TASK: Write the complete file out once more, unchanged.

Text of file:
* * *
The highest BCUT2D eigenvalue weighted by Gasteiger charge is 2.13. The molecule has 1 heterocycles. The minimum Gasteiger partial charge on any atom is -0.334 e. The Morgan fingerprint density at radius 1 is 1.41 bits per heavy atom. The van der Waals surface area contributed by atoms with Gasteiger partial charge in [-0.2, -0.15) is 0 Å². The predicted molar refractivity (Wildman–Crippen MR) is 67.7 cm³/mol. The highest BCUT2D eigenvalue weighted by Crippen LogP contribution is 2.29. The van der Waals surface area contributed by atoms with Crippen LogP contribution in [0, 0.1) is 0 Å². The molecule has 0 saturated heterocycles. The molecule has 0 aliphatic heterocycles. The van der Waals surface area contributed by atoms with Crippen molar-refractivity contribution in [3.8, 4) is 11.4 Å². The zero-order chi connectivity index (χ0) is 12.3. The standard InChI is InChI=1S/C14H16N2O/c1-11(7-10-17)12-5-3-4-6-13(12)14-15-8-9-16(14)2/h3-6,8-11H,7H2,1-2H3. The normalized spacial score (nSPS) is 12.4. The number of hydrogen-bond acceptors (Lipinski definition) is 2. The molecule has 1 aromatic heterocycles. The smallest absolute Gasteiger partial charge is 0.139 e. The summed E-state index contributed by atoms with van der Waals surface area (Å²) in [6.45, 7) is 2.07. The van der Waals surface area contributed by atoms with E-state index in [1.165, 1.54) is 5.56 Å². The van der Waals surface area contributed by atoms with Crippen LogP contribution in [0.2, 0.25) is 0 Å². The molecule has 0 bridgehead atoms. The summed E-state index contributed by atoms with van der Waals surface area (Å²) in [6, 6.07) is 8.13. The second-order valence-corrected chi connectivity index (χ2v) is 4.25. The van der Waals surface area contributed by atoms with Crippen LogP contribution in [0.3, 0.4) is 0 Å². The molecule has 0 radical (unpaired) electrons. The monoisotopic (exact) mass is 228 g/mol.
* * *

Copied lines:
The highest BCUT2D eigenvalue weighted by Gasteiger charge is 2.13. The molecule has 1 heterocycles. The minimum Gasteiger partial charge on any atom is -0.334 e. The Morgan fingerprint density at radius 1 is 1.41 bits per heavy atom. The van der Waals surface area contributed by atoms with Gasteiger partial charge in [-0.2, -0.15) is 0 Å². The predicted molar refractivity (Wildman–Crippen MR) is 67.7 cm³/mol. The highest BCUT2D eigenvalue weighted by Crippen LogP contribution is 2.29. The van der Waals surface area contributed by atoms with Crippen LogP contribution in [0, 0.1) is 0 Å². The molecule has 0 saturated heterocycles. The molecule has 0 aliphatic heterocycles. The van der Waals surface area contributed by atoms with Crippen molar-refractivity contribution in [3.8, 4) is 11.4 Å². The zero-order chi connectivity index (χ0) is 12.3. The standard InChI is InChI=1S/C14H16N2O/c1-11(7-10-17)12-5-3-4-6-13(12)14-15-8-9-16(14)2/h3-6,8-11H,7H2,1-2H3. The normalized spacial score (nSPS) is 12.4. The number of hydrogen-bond acceptors (Lipinski definition) is 2. The molecule has 1 aromatic heterocycles. The smallest absolute Gasteiger partial charge is 0.139 e. The summed E-state index contributed by atoms with van der Waals surface area (Å²) in [6.45, 7) is 2.07. The van der Waals surface area contributed by atoms with E-state index in [1.165, 1.54) is 5.56 Å². The van der Waals surface area contributed by atoms with Crippen LogP contribution in [0.2, 0.25) is 0 Å². The molecule has 0 bridgehead atoms. The summed E-state index contributed by atoms with van der Waals surface area (Å²) in [6, 6.07) is 8.13. The second-order valence-corrected chi connectivity index (χ2v) is 4.25. The van der Waals surface area contributed by atoms with Crippen LogP contribution in [0.3, 0.4) is 0 Å². The molecule has 0 radical (unpaired) electrons. The monoisotopic (exact) mass is 228 g/mol.